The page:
With election days away, ad spending on mayor's race heats up

With election days away, ad spending on mayor's race heats up
(Image: Hawaii News Now)
(Image: Hawaii News Now)

HONOLULU (HawaiiNewsNow) - More than $1 million has been spent on ads for the Honolulu mayor's race during the past six weeks. And most of that money is going to support one candidate.

State Campaign Spending Commission records show that union political action committee Workers for a Better Hawaii spent nearly $750,000 in ads that endorse Mayor Kirk Caldwell.

Caldwell's own campaign has spent $369,000, while Djou's campaign has spent about $160,000.

"They're both going to be spending the rest of their money. You're going to see their allied PACs spending money. This is their last chance to make the case," said University of Hawaii political science Professor Colin Moore.

Caldwell campaign chairman Lex Smith said the mayor has supported organized labor "and his records stands for itself on that."

Djou, meanwhile, said money won't decide the race. He said the outside ads distract voters from the real issues, such as rail cost overruns and the growing homeless population.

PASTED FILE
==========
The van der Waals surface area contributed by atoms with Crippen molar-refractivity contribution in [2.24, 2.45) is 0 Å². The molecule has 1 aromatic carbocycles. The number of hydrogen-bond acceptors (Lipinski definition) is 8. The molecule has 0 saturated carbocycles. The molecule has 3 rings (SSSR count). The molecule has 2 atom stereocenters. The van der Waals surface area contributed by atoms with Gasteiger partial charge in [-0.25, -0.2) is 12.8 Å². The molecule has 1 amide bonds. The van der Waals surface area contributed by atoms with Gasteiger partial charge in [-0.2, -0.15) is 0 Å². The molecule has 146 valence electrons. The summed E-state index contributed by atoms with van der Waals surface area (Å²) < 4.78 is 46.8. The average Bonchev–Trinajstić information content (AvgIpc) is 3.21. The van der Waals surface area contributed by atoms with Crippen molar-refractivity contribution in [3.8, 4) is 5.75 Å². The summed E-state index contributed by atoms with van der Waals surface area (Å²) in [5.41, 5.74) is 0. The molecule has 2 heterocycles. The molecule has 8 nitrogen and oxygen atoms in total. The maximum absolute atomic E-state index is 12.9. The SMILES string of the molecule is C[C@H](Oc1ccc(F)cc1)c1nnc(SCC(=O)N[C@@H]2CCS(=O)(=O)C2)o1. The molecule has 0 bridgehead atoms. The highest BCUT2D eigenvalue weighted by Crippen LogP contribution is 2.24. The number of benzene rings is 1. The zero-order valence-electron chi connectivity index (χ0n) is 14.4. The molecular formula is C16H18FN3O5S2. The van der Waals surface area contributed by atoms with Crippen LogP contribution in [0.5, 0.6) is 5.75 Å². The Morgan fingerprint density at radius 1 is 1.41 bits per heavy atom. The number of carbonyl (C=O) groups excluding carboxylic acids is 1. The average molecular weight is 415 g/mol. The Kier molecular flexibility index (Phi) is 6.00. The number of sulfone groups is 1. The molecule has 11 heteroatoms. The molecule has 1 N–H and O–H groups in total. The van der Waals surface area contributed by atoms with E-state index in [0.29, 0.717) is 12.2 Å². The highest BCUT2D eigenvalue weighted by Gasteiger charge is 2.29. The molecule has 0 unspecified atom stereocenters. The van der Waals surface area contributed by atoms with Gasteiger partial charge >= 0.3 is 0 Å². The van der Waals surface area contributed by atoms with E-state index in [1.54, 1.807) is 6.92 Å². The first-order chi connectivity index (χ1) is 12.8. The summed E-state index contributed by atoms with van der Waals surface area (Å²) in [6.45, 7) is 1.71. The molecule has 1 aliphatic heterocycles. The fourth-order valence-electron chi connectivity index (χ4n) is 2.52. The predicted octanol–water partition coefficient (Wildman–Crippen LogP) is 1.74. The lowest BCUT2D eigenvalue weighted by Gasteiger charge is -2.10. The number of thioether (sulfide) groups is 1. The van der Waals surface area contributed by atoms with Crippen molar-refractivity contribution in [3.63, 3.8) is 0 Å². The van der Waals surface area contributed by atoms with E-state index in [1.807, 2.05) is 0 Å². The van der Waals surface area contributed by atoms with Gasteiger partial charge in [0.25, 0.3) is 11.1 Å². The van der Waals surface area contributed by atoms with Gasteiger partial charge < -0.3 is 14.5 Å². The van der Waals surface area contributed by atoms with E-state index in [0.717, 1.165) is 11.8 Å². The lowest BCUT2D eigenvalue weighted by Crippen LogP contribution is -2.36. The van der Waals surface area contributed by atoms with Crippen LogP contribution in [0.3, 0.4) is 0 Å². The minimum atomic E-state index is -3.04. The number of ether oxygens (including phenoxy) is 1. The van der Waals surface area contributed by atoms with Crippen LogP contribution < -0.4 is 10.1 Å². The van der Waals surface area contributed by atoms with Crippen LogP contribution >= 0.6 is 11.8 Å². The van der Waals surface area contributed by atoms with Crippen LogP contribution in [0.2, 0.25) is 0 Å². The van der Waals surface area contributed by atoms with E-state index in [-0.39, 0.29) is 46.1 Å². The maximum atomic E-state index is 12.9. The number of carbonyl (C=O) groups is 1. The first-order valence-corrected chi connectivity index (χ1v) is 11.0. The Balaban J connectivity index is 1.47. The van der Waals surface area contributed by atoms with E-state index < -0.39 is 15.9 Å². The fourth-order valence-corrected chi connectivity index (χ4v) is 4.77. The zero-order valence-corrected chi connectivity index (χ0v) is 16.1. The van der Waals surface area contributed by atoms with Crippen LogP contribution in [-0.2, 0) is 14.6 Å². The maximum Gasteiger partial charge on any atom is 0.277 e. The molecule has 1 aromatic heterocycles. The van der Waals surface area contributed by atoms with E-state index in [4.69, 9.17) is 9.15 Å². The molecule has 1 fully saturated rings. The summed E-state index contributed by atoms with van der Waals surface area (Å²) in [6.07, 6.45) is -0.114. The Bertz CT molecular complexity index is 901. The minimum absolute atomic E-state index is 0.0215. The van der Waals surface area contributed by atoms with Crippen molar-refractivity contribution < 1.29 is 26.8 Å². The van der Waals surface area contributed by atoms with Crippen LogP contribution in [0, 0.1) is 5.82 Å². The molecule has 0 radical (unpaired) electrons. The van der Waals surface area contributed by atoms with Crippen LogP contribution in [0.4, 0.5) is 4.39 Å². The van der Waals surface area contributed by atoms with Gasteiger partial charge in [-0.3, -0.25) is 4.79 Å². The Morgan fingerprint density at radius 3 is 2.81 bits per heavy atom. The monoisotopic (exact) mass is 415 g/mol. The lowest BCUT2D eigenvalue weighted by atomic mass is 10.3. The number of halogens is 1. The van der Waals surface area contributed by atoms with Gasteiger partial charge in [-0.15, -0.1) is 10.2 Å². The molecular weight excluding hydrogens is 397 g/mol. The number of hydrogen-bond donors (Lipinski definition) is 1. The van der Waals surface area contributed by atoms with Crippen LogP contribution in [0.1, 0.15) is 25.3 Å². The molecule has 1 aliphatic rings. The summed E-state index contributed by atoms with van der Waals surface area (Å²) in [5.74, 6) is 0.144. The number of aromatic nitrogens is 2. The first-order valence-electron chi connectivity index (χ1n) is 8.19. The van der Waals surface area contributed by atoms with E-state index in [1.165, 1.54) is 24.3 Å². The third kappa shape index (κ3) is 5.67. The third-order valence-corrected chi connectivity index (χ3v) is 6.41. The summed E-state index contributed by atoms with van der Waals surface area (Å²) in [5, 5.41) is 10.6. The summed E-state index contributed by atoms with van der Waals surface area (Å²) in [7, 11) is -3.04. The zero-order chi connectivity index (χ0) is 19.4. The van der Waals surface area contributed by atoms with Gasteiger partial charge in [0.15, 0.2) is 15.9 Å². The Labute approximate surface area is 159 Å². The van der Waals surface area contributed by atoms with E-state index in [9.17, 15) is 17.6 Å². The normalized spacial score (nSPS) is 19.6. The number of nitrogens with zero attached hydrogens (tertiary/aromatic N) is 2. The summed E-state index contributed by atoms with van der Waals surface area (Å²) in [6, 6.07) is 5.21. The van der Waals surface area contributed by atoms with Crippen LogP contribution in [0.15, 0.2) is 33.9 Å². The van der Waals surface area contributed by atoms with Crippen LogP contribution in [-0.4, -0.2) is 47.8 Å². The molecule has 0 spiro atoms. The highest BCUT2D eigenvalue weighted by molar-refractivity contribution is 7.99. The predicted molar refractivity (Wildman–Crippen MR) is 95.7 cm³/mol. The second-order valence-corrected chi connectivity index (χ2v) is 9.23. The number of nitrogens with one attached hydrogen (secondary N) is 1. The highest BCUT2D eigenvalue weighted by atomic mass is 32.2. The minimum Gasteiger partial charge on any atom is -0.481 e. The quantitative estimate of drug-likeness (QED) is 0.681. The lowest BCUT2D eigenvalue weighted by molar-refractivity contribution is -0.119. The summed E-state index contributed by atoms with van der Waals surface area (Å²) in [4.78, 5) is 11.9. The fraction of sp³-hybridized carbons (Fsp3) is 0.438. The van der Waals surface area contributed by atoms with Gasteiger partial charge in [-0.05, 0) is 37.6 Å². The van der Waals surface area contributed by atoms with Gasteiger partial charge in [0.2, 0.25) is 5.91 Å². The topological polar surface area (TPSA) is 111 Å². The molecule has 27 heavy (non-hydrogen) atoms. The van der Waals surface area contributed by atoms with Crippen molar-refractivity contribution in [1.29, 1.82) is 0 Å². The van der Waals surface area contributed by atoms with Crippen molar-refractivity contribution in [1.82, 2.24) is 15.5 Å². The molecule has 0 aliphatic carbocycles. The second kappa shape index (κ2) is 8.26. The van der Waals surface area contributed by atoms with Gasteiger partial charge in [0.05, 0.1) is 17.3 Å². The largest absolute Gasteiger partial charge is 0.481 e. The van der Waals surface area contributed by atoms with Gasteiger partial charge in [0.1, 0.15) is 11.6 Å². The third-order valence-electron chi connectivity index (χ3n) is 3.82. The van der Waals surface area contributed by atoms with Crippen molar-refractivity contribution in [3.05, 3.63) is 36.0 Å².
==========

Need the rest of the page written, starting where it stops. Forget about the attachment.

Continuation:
"I condemn all of these ads. All of these third-party ads, whether they're for me or against me are unhelpful," Djou said.

The ad spending figures do not include candidate's or a PAC's spending on rent, utilities, salaries postage and other administrative costs. All PACs and candidates are required to file more complete financial disclosures by midnight Monday.

As of 5 p.m. Monday, only Djou's campaign had filed this disclosure. It said it had raised more than $263,000 since the August primary and spent $339,000.

The Djou campaign said it had a surplus of about $67,000.

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